Critically ill patient with a brain tumor
With advanced imaging (i.e. computed tomography, magnetic resonance imaging) becoming widely available to veterinary practices, brain tumors are being commonly diagnosed as a cause of clinical neurological signs in dogs and cats. Symptomatic management, surgical excision via craniotomy and external beam radiation therapy are currently the most common treatments for intracranial neoplasia in veterinary medicine.
The main goals of the initial stabilization in a critically ill patient with a brain tumor are to normalize intracranial pressure (ICP) and stop life-threatening seizures. Brain tumor together with tumor-associated cerebral edema can lead to intracranial hypertension, decreased cerebral blood flow and, potentially, brain herniation and death. Hyperosmotic agents (i.e. mannitol, hypertonic saline) with their rheologic and osmotic effects will lower intracranial pressure and increase cerebral perfusion pressure, and cerebral blood flow. Head elevation to 30° facilitates the venous blood drainage and helps decrease ICP. Corticosteroid effect on the peritumoral edema has been well documented and steroids (e.g. dexamethasone) are widely used in the management of brain tumors with surrounding edema.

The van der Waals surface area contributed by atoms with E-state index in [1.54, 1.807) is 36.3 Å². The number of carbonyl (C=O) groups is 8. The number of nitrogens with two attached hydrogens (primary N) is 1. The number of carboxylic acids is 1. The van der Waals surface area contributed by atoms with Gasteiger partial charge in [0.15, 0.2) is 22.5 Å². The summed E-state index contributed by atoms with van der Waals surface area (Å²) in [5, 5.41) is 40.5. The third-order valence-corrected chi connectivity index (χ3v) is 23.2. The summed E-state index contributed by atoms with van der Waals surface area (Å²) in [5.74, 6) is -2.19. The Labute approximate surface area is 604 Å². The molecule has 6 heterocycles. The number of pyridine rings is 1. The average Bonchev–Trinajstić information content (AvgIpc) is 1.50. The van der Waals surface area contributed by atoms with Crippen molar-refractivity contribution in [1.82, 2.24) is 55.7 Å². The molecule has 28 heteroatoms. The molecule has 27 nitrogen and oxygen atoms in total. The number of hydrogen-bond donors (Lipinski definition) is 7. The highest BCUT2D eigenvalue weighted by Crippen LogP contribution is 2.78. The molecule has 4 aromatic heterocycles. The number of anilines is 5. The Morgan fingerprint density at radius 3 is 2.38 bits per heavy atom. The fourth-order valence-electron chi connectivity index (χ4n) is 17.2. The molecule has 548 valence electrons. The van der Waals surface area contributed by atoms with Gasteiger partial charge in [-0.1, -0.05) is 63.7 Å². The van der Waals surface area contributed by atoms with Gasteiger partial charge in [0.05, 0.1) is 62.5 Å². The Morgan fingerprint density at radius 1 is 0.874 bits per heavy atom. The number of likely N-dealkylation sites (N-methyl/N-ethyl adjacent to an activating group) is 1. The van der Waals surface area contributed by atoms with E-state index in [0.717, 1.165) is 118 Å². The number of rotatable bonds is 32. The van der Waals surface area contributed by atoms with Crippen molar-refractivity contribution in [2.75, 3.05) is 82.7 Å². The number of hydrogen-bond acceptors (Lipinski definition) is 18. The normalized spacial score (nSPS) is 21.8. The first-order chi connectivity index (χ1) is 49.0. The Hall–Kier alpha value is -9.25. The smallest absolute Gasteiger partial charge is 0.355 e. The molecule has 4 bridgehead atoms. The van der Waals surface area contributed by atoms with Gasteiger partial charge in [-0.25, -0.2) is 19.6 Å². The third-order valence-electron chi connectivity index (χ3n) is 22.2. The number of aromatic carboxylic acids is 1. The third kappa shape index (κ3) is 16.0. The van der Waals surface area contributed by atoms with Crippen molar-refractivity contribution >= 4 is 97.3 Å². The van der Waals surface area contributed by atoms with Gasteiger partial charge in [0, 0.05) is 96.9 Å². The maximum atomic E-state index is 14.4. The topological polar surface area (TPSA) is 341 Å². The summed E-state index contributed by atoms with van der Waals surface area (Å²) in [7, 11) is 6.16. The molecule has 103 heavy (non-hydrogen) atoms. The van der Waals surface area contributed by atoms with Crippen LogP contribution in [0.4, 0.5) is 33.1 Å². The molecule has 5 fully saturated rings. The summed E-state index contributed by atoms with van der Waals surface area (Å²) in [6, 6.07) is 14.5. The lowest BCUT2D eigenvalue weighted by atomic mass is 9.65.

Seizures are common and potentially devastating complication of brain masses. Cluster seizures and status epilepticus must be aggressively treated with an appropriate anticonvulsant therapy to prevent systemic complications of uncontrolled seizures. Various intravenous drugs (e.g. diazepam, midazolam, phenobarbital, levetiracetam, propofol) can be used alone or in combination in repeated boluses or as a constant rate infusion.
To enable appropriate blood perfusion and nutrition of the brain, normotension, normocapnia, adequate blood oxygenation, euvolemia, normolactatemia and euglycemia must be maintained. In critically ill neurological patient with inappropriate breathing pattern and inadequate ventilation and/or oxygenation, severely compromised mentation or increased risk for aspiration pneumonia controlled positive pressure ventilation may be necessary.
Dogs with palliatively treated primary brain tumors, particularly those with infratentorial tumors (i.e. tumors in the cerebellum, pons, or medulla), have a poor prognosis, while those with supratentorial tumors have reported survival times of more than 3 months.
Compared to palliative therapy alone, substantially better survival times have been reported when brain tumors were treated with radiotherapy and surgery, with little difference between survival after surgery versus radiotherapy.
Furthermore, radiotherapy used in the early phase of the treatment can help with the stabilization of neurological signs.
In conclusion, whenever feasible, surgical treatment or/and radiation therapy should be pursued after successful medical stabilization of a critically ill patient with a brain tumor.
If you have noted any problems with your animal, please consult your veterinarian.
Photos: Animal Hospital Postojna and Radioterapia u Psa